Did you know that most of the decisions you make in life have already been made well ahead of time? That split second judgement about selling your shares, your choice of food at a restaurant when dining out and even your decision to quit a bad habit were actually made well before you indicated you choice to anyone, including yourself.
In this post I’m going to cover the concept of hyperbolic discounting and show why you make the decisions you do about all kinds of things that effect your life, especially your finances.
What is Hyperbolic Discounting
Do you often wonder why you have trouble following through on an action when the time comes, even though you always intended to do so? The cause of this is the diminishing value you place on achieving your goal as time draws closer. This change in value over time is called hyperbolic discounting.
Maybe you promised yourself a coffee on the way to work if you went to the gym before hand. The night before this seemed like a very achievable goal and the reward of the coffee would more than compensate your effort of waking up early and doing the hard work.
When your alarm goes off the next morning to wake you for the gym, you hit the snooze button, roll over and go back to sleep – maybe you could just go to the gym after work instead?
Hyperbolic discounting describes the inconsistency in your choices about the same thing at different points in time, this is also referred to as dynamic inconsistency. These choices require you to evaluate the costs and benefits of a goal or reward and may relate to any number of things, including saving money, exercising, your diet, the amount of work you do and even your relationships.
Enjoy it now and worry about it later
Up to a certain point most people will choose a lesser reward if they can have it today rather than waiting, but if the reward isn’t available for an extended period most people will gladly hold out a little longer in order to receive a greater reward instead.
Hyperbolic Discounting and Your Money
People use hyperbolic discounting to make decisions about money all the time. They make choices today that their future self would prefer not to make, despite using the same reasoning.
For example, if you offer someone a choice between $100 now and $150 a year from now, many people will choose to take the reward that arrives sooner. If you use the same figures and delay between rewards, but extend the waiting time before you can have it, something funny happens. The people that took the lesser reward initially will likely wait for the greater if they are given the choice of $100 in ten years or $150 in eleven years because the extended waiting period changes their perceived value.
You may not think that hyperbolic discounting effects anything you do, but you might be surprised.
when you bid on eBay for example, you start out with a fixed price in mind for a specific item. As you get closer to the finish time and more people start bidding, your perceived value of the item changes and you decide you could perhaps increase your price in order to win the sale. The same is true for anything that you might pay more or less for at different times because of the perceived value rather than the true value.
Hyperbolic Discounting and Your Health
We have already seen how hyperbolic discounting can influence the decisions you make about your health. By discounting the value of your future health, you may make choices that satisfy your immediate needs, but may also have long term side-effects.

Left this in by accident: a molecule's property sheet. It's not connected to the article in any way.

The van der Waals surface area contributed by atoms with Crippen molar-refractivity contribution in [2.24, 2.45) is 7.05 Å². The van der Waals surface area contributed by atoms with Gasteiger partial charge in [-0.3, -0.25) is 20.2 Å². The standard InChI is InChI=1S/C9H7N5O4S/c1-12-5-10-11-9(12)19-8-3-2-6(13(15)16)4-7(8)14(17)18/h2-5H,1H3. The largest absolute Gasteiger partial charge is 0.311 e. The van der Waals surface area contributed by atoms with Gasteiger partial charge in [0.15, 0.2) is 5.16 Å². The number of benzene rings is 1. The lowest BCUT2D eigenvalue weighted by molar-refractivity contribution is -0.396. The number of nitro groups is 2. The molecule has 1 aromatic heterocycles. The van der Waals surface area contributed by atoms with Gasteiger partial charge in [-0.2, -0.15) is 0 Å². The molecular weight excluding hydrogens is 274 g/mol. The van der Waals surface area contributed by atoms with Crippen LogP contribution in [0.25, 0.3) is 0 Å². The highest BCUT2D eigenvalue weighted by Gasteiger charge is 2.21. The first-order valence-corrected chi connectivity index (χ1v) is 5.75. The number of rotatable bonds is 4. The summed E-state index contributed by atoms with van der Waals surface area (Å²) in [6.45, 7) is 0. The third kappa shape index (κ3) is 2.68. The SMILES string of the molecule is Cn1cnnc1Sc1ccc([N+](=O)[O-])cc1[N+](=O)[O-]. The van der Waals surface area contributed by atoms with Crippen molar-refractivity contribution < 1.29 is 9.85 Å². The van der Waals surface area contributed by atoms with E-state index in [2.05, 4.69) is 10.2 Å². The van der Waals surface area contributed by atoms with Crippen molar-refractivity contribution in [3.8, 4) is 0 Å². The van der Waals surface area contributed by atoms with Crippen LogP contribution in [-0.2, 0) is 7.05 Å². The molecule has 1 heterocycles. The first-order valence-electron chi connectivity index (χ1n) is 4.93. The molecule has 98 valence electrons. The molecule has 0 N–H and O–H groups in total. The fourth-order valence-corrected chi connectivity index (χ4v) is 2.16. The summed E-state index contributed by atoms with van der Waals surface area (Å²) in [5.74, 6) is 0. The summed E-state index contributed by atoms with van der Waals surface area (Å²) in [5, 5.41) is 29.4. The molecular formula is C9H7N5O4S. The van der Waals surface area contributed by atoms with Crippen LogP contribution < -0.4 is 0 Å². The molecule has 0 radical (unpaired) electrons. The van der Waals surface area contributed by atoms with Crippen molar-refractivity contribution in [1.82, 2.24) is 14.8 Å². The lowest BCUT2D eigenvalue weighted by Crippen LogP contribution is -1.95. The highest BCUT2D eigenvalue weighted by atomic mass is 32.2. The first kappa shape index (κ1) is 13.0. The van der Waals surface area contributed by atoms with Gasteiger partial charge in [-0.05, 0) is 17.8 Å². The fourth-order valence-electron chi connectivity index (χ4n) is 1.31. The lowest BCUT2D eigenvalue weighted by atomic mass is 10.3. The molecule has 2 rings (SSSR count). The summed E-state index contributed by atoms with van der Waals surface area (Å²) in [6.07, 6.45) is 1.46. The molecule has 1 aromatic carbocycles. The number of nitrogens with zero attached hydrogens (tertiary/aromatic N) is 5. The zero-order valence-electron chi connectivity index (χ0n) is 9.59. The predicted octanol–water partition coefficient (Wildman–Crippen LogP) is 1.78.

For many of us, the most common example is our diet (or lack thereof). We eat the things that look good, taste good and make us feel good at the time, but don’t really think about the impact of these decisions on bodies in the future (or even how we might feel about those choices later either).
Strangely enough, we can also apply a similar approach to relationships. Often we have an exaggerated value of “now” so we make decisions (for good or bad) accordingly. By understanding the effect of hyperbolic discounting we can attempt to put some space between our immediate feelings and those we might have in the future, or even in the past and make a decision that is far more rational.
In both cases asking yourself “how will I feel about this later” is often a good start, but the biased effect of your perceived value may be difficult to combat.
Hyperbolic Discounting and Your Habits
Knowing the degree to which you discount is very important in understanding your habits and influencing your choices, especially in the discounting of rewards associated with money. Most of us have a tendency to favour things which are pleasant in the short term, rather than those which are seen as valuable in the long term. So in order to improve our habits, we need to understand and control our desires.
Because you are already working against a preference for one option over another, you need to find a mechanism that enables you to tip the balance. If that coffee wasn’t enough to get you out of bed, then perhaps you need to try something that isn’t as easy to discount. What about a bigger, more desirable reward if you make every gym class for a week?
The level of discounting varies for each of us, so get to know your triggers and find a suitable mechanism to help you achieve the desired result.
Can you think of any examples where you have used hyperbolic discounting to make a choice that seemed perfectly reasonable to you at the time, but that you questioned later?
Image by InaFrenzy